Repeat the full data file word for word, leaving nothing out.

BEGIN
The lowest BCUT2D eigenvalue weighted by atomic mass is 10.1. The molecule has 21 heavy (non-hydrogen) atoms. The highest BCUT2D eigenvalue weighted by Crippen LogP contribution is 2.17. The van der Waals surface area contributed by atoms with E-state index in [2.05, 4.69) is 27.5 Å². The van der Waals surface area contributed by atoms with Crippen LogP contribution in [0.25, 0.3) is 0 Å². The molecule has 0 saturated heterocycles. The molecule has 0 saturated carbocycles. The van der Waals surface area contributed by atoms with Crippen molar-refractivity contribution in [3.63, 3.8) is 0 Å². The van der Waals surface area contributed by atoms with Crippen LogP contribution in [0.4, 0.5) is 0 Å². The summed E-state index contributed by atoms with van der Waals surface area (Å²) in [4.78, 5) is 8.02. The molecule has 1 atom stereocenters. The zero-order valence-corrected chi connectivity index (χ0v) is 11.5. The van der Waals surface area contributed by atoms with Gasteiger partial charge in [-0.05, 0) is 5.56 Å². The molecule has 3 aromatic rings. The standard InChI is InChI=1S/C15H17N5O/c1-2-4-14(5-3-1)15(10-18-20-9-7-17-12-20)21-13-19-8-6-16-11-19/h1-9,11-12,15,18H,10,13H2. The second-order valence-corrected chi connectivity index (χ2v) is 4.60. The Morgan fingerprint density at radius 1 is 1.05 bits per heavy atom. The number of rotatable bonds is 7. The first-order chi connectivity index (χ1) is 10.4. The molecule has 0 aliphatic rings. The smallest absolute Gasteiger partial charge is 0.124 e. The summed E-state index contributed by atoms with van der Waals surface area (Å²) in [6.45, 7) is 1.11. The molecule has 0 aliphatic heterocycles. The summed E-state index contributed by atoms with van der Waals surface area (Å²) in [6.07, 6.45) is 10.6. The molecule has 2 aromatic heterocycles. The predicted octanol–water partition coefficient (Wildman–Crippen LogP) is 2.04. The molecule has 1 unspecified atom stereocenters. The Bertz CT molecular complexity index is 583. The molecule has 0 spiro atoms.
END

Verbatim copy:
The lowest BCUT2D eigenvalue weighted by atomic mass is 10.1. The molecule has 21 heavy (non-hydrogen) atoms. The highest BCUT2D eigenvalue weighted by Crippen LogP contribution is 2.17. The van der Waals surface area contributed by atoms with E-state index in [2.05, 4.69) is 27.5 Å². The van der Waals surface area contributed by atoms with Crippen LogP contribution in [0.25, 0.3) is 0 Å². The molecule has 0 saturated heterocycles. The molecule has 0 saturated carbocycles. The van der Waals surface area contributed by atoms with Crippen molar-refractivity contribution in [3.63, 3.8) is 0 Å². The van der Waals surface area contributed by atoms with Crippen LogP contribution in [0.4, 0.5) is 0 Å². The summed E-state index contributed by atoms with van der Waals surface area (Å²) in [4.78, 5) is 8.02. The molecule has 1 atom stereocenters. The zero-order valence-corrected chi connectivity index (χ0v) is 11.5. The van der Waals surface area contributed by atoms with Gasteiger partial charge in [-0.05, 0) is 5.56 Å². The molecule has 3 aromatic rings. The standard InChI is InChI=1S/C15H17N5O/c1-2-4-14(5-3-1)15(10-18-20-9-7-17-12-20)21-13-19-8-6-16-11-19/h1-9,11-12,15,18H,10,13H2. The second-order valence-corrected chi connectivity index (χ2v) is 4.60. The Morgan fingerprint density at radius 1 is 1.05 bits per heavy atom. The number of rotatable bonds is 7. The first-order chi connectivity index (χ1) is 10.4. The molecule has 0 aliphatic rings. The smallest absolute Gasteiger partial charge is 0.124 e. The summed E-state index contributed by atoms with van der Waals surface area (Å²) in [6.45, 7) is 1.11. The molecule has 0 aliphatic heterocycles. The summed E-state index contributed by atoms with van der Waals surface area (Å²) in [6.07, 6.45) is 10.6. The molecule has 2 aromatic heterocycles. The predicted octanol–water partition coefficient (Wildman–Crippen LogP) is 2.04. The molecule has 1 unspecified atom stereocenters. The Bertz CT molecular complexity index is 583. The molecule has 0 spiro atoms.